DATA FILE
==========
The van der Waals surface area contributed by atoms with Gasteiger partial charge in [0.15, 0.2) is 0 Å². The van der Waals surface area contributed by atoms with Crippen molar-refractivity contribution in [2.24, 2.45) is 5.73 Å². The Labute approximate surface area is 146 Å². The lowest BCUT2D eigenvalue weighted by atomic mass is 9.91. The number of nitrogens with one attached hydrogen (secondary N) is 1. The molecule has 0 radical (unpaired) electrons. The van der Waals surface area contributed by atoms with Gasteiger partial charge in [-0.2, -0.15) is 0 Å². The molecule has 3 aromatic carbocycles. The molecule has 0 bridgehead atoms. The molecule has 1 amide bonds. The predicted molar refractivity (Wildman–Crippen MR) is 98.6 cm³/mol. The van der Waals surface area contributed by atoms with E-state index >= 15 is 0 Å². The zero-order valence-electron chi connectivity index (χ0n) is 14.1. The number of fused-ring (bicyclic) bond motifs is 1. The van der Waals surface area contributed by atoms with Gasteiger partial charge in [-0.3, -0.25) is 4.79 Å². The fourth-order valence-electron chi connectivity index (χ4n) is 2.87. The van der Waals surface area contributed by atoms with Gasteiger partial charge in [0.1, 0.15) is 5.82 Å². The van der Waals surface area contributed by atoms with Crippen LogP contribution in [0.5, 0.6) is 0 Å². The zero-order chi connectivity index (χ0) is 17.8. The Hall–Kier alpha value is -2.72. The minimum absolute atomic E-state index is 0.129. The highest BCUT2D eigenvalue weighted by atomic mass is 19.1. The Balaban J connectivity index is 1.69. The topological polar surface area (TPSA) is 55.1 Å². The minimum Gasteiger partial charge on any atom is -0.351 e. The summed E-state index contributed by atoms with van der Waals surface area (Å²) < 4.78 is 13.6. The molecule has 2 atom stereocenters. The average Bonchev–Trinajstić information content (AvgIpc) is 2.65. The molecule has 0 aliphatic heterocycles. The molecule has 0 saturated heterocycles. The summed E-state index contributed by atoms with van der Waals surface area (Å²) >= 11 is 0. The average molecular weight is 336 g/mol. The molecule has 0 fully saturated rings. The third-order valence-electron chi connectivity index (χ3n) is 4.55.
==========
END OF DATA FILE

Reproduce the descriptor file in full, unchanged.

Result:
The van der Waals surface area contributed by atoms with Gasteiger partial charge in [0.15, 0.2) is 0 Å². The van der Waals surface area contributed by atoms with Crippen molar-refractivity contribution in [2.24, 2.45) is 5.73 Å². The Labute approximate surface area is 146 Å². The lowest BCUT2D eigenvalue weighted by atomic mass is 9.91. The number of nitrogens with one attached hydrogen (secondary N) is 1. The molecule has 0 radical (unpaired) electrons. The van der Waals surface area contributed by atoms with Gasteiger partial charge in [-0.2, -0.15) is 0 Å². The molecule has 3 aromatic carbocycles. The molecule has 0 bridgehead atoms. The molecule has 1 amide bonds. The predicted molar refractivity (Wildman–Crippen MR) is 98.6 cm³/mol. The van der Waals surface area contributed by atoms with E-state index >= 15 is 0 Å². The zero-order valence-electron chi connectivity index (χ0n) is 14.1. The number of fused-ring (bicyclic) bond motifs is 1. The van der Waals surface area contributed by atoms with Gasteiger partial charge in [-0.3, -0.25) is 4.79 Å². The fourth-order valence-electron chi connectivity index (χ4n) is 2.87. The van der Waals surface area contributed by atoms with Gasteiger partial charge in [0.1, 0.15) is 5.82 Å². The van der Waals surface area contributed by atoms with Crippen LogP contribution in [0.5, 0.6) is 0 Å². The zero-order chi connectivity index (χ0) is 17.8. The Hall–Kier alpha value is -2.72. The minimum absolute atomic E-state index is 0.129. The highest BCUT2D eigenvalue weighted by atomic mass is 19.1. The Balaban J connectivity index is 1.69. The topological polar surface area (TPSA) is 55.1 Å². The minimum Gasteiger partial charge on any atom is -0.351 e. The summed E-state index contributed by atoms with van der Waals surface area (Å²) < 4.78 is 13.6. The molecule has 2 atom stereocenters. The average Bonchev–Trinajstić information content (AvgIpc) is 2.65. The molecule has 0 aliphatic heterocycles. The molecule has 0 saturated heterocycles. The summed E-state index contributed by atoms with van der Waals surface area (Å²) >= 11 is 0. The average molecular weight is 336 g/mol. The molecule has 0 fully saturated rings. The third-order valence-electron chi connectivity index (χ3n) is 4.55.